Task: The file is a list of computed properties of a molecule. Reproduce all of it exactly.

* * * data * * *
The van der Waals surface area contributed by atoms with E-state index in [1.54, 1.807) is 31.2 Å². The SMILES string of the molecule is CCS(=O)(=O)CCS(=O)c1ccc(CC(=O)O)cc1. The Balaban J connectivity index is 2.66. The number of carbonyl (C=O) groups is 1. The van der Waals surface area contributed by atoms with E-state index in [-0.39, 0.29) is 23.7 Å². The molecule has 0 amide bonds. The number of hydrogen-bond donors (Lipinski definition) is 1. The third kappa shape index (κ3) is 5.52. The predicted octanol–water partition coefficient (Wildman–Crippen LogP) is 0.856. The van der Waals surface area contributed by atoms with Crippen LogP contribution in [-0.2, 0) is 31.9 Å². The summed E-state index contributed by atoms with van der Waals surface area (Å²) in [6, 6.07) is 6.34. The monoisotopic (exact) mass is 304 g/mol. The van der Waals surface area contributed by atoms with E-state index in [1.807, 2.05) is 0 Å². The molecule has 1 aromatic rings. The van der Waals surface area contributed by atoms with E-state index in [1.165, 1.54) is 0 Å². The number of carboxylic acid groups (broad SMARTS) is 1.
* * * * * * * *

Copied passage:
The van der Waals surface area contributed by atoms with E-state index in [1.54, 1.807) is 31.2 Å². The SMILES string of the molecule is CCS(=O)(=O)CCS(=O)c1ccc(CC(=O)O)cc1. The Balaban J connectivity index is 2.66. The number of carbonyl (C=O) groups is 1. The van der Waals surface area contributed by atoms with E-state index in [-0.39, 0.29) is 23.7 Å². The molecule has 0 amide bonds. The number of hydrogen-bond donors (Lipinski definition) is 1. The third kappa shape index (κ3) is 5.52. The predicted octanol–water partition coefficient (Wildman–Crippen LogP) is 0.856. The van der Waals surface area contributed by atoms with Crippen LogP contribution in [-0.2, 0) is 31.9 Å². The summed E-state index contributed by atoms with van der Waals surface area (Å²) in [6, 6.07) is 6.34. The monoisotopic (exact) mass is 304 g/mol. The van der Waals surface area contributed by atoms with E-state index in [1.807, 2.05) is 0 Å². The molecule has 1 aromatic rings. The van der Waals surface area contributed by atoms with E-state index in [1.165, 1.54) is 0 Å². The number of carboxylic acid groups (broad SMARTS) is 1.